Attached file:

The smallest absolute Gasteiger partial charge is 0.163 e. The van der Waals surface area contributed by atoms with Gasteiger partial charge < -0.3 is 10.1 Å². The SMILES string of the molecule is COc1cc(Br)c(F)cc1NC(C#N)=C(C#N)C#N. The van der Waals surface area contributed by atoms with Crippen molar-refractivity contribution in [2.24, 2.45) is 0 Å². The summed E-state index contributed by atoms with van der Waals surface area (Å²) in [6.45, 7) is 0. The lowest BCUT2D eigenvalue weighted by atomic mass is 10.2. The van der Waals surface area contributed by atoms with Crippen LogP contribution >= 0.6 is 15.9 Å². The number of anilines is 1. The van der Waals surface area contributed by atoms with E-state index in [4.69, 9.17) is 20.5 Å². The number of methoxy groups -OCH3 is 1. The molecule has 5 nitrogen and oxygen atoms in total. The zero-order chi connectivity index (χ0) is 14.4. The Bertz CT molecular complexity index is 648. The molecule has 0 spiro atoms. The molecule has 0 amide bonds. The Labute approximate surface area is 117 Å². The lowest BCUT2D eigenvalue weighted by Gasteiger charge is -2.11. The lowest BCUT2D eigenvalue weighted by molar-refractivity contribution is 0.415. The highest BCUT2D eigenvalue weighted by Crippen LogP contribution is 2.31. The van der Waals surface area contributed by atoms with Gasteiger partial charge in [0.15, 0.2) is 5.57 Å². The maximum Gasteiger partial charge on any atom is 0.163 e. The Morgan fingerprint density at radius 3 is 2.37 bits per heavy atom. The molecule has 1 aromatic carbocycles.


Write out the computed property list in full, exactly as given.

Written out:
The smallest absolute Gasteiger partial charge is 0.163 e. The van der Waals surface area contributed by atoms with Gasteiger partial charge < -0.3 is 10.1 Å². The SMILES string of the molecule is COc1cc(Br)c(F)cc1NC(C#N)=C(C#N)C#N. The van der Waals surface area contributed by atoms with Crippen molar-refractivity contribution in [2.24, 2.45) is 0 Å². The summed E-state index contributed by atoms with van der Waals surface area (Å²) in [6.45, 7) is 0. The lowest BCUT2D eigenvalue weighted by atomic mass is 10.2. The van der Waals surface area contributed by atoms with Crippen LogP contribution >= 0.6 is 15.9 Å². The number of anilines is 1. The van der Waals surface area contributed by atoms with E-state index in [4.69, 9.17) is 20.5 Å². The number of methoxy groups -OCH3 is 1. The molecule has 5 nitrogen and oxygen atoms in total. The zero-order chi connectivity index (χ0) is 14.4. The Bertz CT molecular complexity index is 648. The molecule has 0 spiro atoms. The molecule has 0 amide bonds. The Labute approximate surface area is 117 Å². The lowest BCUT2D eigenvalue weighted by Gasteiger charge is -2.11. The lowest BCUT2D eigenvalue weighted by molar-refractivity contribution is 0.415. The highest BCUT2D eigenvalue weighted by Crippen LogP contribution is 2.31. The van der Waals surface area contributed by atoms with Gasteiger partial charge in [0.15, 0.2) is 5.57 Å². The maximum Gasteiger partial charge on any atom is 0.163 e. The Morgan fingerprint density at radius 3 is 2.37 bits per heavy atom. The molecule has 1 aromatic carbocycles.